A spellbinding soundtrack of Chicago-style politicking is getting its world premiere as jurors at the trial of former Illinois Gov. Rod R. Blagojevich hear FBI tapes in which Mr. Blagojevich grows increasingly frustrated over efforts to make a deal for the Senate seat Barack Obama vacated after being elected president.
Revelations of Mr. Blagojevich’s colorful management style, profane rhetoric and sense of entitlement have been emerging daily as the trial unfolds in a Chicago courtroom.
At one point, Mr. Blagojevich, a Democrat, complained that the Obama White House “is not willing to give me anything but appreciation” in exchange for offering the Senate seat to Chicago businesswoman Valerie Jarrett, a close friend of the president and first lady Michelle Obama.
In the tapes, secretly recorded just days after Mr. Obama won the November 2008 election, Mr. Blagojevich is heard responding to his chief of staff, John Harris, informing him that an Obama envoy offered only thanks and appreciation in exchange for the potential selection of Ms. Jarrett.
Mr. Blagojevich faces 24 charges in connection with racketeering and scheming to sell the seat. The tapes suggest in excruciating detail how he hoped for a Cabinet post or a high-paying job in the private sector in exchange for naming Ms. Jarrett as interim senator.
• AP INTERACTIVE: Blagojevich trial
An internal White House investigation acknowledged there were contacts between Mr. Blagojevich and Obama aides about possible candidates to fill the seat, but said Mr. Obama had no knowledge of Mr. Blagojevich’s quest for a political payoff in exchange for picking a particular candidate.
But the trial, which concluded its fourth day Thursday, has been a running embarrassment for Illinois Democrats and a political irritant for the White House. Mr. Blagojevich eventually offered the seat to former state Attorney General Roland W. Burris, who is not running for a full term in November.
Harris took the witness stand as jurors heard him on tape urging Mr. Blagojevich to appoint Ms. Jarrett, saying that having the president as an ally was “not a bad thing,” according to the Chicago Tribune. Harris also testified Wednesday that he was under the impression that Mr. Obama himself was aware of the discussions regarding Ms. Jarrett.
On Thursday, Harris in a taped call is heard telling the governor that Rahm Emanuel, soon to be named Mr. Obama’s chief of staff, had called with a list of four acceptable candidates for the Senate post: Illinois Reps. Jesse Jackson Jr. and Jan Schakowsky, Illinois state Comptroller Dan Hynes and injured Iraq War veteran Tammy Duckworth.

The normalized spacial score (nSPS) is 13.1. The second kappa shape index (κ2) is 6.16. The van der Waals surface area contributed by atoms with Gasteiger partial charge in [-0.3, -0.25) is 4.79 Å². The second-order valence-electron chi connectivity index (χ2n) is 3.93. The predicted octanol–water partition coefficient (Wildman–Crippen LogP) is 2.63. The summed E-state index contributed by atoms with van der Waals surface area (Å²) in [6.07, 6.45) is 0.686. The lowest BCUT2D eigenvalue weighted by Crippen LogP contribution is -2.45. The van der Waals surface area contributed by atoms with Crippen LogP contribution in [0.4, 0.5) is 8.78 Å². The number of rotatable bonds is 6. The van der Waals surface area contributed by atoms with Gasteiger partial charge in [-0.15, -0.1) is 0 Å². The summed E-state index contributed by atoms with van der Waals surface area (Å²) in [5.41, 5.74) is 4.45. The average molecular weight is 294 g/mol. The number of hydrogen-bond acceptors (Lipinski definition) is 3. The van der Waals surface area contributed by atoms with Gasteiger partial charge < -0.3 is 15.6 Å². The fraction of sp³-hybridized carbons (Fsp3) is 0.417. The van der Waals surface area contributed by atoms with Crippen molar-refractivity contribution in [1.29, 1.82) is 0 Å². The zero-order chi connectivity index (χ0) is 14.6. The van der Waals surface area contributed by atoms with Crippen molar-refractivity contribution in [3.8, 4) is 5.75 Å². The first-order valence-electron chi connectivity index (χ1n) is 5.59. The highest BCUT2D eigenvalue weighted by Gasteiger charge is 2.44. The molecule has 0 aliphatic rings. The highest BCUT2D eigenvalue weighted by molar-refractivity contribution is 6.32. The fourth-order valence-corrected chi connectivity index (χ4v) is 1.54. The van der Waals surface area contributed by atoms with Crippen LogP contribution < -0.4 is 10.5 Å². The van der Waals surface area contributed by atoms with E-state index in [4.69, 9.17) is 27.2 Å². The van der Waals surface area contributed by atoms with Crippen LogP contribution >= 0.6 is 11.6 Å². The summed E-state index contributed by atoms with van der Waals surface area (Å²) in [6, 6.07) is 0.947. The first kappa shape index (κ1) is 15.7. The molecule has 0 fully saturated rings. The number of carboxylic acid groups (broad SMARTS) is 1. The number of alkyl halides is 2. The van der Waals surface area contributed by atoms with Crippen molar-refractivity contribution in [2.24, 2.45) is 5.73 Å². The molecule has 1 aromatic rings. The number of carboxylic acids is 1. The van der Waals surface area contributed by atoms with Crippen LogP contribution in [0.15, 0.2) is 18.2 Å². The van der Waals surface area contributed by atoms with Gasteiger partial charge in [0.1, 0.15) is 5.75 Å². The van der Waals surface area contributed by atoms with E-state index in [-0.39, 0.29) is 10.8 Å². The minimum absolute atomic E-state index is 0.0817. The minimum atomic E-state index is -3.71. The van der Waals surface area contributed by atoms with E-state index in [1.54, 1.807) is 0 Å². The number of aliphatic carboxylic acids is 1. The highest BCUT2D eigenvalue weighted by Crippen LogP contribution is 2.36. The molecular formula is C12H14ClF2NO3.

Mr. Blagojevich indicated at one point he wanted more than gratitude, saying a life of public service had made his wife and children financially “vulnerable.”
“How in the hell am I going to send my kid to college?” Mr. Blagojevich is heard asking Harris.
However, Mr. Blagojevich saw his seeming plan to profit from appointing Ms. Jarrett unravel unexpectedly as new reports surfaced that she would join the Obama White House.
In another tape aired Thursday, Mr. Blagojevich mused about asking the president-elect to solicit a job for him from billionaires Warren Buffett or Bill Gates. The governor’s idea was apparently for the billionaires to fund a health-related charity or foundation that Mr. Blagojevich could oversee for a healthy salary.
“This is one of those things where you’re the president-elect of the United States. His people, they go get the money,” Mr. Blagojevich explains.
Harris also testified that he and the governor mused about Mr. Emanuel personally wanting Ms. Jarrett to take the seat because he didn’t want her working in the White House.
Mr. Blagojevich, 53, has pleaded not guilty to the charges that he schemed to sell the Senate seat for personal gain. He also has pleaded not guilty to conspiring to launch a racketeering scheme using the powers of the governor’s office.
If convicted, Mr. Blagojevich could face up to $6 million in fines and 415 years in prison, though he will likely get much less under federal sentencing guidelines.
His brother, Robert Blagojevich, 54, has pleaded not guilty to taking part in the purported scheme to sell or trade the seat and conspiring to put illegal pressure on a potential campaign donor, a racetrack owner who was hoping Mr. Blagojevich would sign legislation benefiting his business.
Defense attorneys Thursday attempted to delay the trial so they could study a Supreme Court ruling that they said could affect the case against their client. The high court ruling cast doubt on what is called the “honest services” law - the basis for some of the charges facing Mr. Blagojevich.
In the opinion issued Thursday, the justices were unanimous in imposing limits on the use of the law, which had been described by critics as so vague that a federal prosecutor could label all sorts of activities criminal.
However, U.S. District Judge James Zagel rejected the request and allowed the trial to proceed. The judge said he had read the opinion on the law, adding that it “may not offer a lot of hope for you.”
Federal prosecutors also brought charges not based on the “honest services” statute in anticipation of the ruling.
- This article is based in part on wire service reports.